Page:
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Airport Protest, First Amendment Lawsuit Moves Forward

By: Jessica Cunnington Email
By: Jessica Cunnington Email

January 27, 2013

Is it reasonable to cause an arrest due to bizarre behavior? The Fourth U.S. Circuit Court of Appeals says no, and therefore moves so-called "airport stripper" Aaron Tobey's First Amendment lawsuit forward.

On Friday, the federal appeals court ruled that Tobey's claims that the Transportation Security Administration officers violated his free-speech rights and the lawsuit should proceed.

"Bizarre behavior in an airport to me is someone jumping up and down you know causing a ruckus. This was just the opposite," Aaron's father, Robert Tobey, said.

Aaron was arrested in 2010 at Richmond International Airport after stripping to his running shorts at the security checkpoint to protest the body-scanner procedure. He had the Fourth Amendment written on his chest.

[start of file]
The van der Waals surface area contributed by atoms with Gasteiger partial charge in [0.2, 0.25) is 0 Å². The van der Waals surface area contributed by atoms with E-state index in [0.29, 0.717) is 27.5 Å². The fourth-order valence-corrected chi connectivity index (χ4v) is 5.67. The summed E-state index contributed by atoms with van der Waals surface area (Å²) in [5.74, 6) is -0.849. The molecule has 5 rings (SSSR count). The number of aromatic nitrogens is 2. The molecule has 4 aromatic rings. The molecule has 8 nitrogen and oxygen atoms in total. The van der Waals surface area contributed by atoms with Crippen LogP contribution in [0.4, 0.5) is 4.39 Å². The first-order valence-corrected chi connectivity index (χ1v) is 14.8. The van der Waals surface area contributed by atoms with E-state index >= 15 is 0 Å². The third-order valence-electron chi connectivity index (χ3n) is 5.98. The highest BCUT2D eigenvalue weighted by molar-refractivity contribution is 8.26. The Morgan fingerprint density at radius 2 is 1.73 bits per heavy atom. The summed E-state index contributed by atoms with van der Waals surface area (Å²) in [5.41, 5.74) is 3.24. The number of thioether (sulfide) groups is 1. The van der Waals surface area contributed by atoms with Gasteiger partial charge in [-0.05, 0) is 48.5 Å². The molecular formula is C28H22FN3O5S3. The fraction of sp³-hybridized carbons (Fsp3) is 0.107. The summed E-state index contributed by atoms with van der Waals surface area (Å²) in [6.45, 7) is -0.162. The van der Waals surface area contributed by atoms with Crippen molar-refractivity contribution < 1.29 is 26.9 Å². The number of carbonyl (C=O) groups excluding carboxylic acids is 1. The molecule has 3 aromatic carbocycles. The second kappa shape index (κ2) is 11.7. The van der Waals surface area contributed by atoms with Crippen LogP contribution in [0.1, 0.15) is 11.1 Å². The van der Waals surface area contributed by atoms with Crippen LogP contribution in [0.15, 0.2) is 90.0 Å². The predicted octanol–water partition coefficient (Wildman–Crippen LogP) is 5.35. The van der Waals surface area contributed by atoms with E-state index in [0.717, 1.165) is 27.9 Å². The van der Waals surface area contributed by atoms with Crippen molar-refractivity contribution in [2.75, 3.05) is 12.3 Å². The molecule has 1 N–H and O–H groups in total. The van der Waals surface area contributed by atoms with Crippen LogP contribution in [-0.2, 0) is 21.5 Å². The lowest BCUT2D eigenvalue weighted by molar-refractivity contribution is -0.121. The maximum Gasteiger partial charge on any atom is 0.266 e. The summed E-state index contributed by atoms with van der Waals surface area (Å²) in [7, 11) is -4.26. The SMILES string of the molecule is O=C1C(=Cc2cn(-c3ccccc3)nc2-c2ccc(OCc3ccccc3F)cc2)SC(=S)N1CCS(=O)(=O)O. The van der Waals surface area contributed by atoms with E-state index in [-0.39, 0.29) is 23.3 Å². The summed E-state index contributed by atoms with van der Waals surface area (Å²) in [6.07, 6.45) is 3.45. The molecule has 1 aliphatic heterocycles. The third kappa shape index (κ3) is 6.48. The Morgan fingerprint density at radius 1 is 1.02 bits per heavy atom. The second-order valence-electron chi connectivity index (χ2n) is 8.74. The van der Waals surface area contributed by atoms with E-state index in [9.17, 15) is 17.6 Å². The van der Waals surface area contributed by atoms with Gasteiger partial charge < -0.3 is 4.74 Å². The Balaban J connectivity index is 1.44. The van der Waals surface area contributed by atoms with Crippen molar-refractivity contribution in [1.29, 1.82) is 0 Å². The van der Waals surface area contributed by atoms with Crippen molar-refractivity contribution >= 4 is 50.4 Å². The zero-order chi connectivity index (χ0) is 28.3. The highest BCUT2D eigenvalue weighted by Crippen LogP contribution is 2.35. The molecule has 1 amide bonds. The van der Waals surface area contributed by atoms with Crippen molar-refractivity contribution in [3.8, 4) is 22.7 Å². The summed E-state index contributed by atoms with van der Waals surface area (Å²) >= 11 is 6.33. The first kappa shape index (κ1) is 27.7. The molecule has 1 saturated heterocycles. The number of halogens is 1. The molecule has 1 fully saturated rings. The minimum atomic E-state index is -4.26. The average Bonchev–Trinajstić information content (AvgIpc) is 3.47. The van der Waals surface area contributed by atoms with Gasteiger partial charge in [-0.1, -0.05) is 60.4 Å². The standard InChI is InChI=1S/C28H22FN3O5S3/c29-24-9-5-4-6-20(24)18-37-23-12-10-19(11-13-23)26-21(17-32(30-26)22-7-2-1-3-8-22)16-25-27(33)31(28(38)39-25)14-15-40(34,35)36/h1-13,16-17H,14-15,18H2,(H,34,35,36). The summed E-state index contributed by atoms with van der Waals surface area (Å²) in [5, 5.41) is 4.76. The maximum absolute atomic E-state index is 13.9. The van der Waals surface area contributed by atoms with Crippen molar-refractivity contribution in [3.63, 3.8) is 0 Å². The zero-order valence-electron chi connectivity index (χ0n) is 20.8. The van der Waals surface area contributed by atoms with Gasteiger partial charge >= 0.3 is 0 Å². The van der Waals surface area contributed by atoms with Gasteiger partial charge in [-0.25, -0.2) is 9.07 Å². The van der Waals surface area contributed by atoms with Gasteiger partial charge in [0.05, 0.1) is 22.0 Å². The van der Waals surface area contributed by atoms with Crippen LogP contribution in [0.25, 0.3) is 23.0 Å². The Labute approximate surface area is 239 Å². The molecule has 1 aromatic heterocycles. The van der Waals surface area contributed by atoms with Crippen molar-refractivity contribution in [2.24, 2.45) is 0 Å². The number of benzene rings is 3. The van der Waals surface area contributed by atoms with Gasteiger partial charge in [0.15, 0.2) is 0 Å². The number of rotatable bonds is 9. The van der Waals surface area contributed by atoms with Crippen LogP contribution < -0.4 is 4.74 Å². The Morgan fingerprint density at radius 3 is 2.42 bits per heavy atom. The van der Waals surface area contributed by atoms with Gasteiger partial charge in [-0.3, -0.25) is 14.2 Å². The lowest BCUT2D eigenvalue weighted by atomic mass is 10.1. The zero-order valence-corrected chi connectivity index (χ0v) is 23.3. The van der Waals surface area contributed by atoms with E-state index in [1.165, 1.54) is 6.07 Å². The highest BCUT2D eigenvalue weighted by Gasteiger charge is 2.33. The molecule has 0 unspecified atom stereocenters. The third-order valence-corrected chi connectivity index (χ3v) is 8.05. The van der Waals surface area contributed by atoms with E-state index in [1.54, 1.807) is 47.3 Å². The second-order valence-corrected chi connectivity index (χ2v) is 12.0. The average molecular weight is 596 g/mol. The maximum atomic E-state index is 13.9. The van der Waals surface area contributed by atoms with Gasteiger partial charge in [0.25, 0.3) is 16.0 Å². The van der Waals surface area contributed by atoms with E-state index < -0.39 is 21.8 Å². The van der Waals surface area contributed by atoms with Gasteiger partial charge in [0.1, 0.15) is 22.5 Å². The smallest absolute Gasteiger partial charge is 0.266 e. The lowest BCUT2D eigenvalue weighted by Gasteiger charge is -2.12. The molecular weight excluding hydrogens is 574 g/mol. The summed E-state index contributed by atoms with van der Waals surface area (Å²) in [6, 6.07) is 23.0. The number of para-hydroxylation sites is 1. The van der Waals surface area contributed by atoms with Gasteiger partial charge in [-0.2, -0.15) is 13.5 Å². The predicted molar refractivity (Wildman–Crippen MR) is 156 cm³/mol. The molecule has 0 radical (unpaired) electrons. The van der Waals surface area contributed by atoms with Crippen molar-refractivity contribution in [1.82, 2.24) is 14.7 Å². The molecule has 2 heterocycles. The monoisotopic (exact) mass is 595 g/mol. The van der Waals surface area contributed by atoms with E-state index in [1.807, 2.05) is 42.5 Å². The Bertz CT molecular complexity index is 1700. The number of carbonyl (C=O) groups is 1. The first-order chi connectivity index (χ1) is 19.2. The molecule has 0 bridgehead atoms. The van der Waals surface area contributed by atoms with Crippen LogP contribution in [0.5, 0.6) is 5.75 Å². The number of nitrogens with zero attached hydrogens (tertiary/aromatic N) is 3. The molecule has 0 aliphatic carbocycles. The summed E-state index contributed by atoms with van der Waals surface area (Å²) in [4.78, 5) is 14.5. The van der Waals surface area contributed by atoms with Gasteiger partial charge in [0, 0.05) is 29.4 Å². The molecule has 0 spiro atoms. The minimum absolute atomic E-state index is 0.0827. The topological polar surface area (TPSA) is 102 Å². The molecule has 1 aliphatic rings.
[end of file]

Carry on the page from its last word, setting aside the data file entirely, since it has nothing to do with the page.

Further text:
The three judges were Judge Wilkinson, Judge Duncan and Judge Gregory. In a segment of the oral argument, the judges question Tobey's conduct at the airport.

"Did he ever do anything hew as told not to do, or didn't do something he was told to do?" Judge Duncan said.

"That's the beauty of being in America, you're allowed to be bizarre. You are allowed to be bizarre. What is the conduct that was against the rules?"

Aaron's father says he is incredibly proud of his son and admires him for doing what he believes is right. It's something he always taught his son. But he does say Aaron never expected this outcome.

"He thought he was going to make his protest and get on the plane, but he was willing to accept the consequences of getting arrested and going through with this."

If Tobey wins the lawsuit in the end, it would be a win for the Constitution and Aaron's beliefs and values would go to the top.

"A dialogue has started on the highest levels of government of when do we give up our liberties for safety? Whats the line that you draw?" Robert said.

The circuit court's opinion will either be appealed by the government to the entire Fourth Circuit or it will be ordered back to the U.S. District Court.


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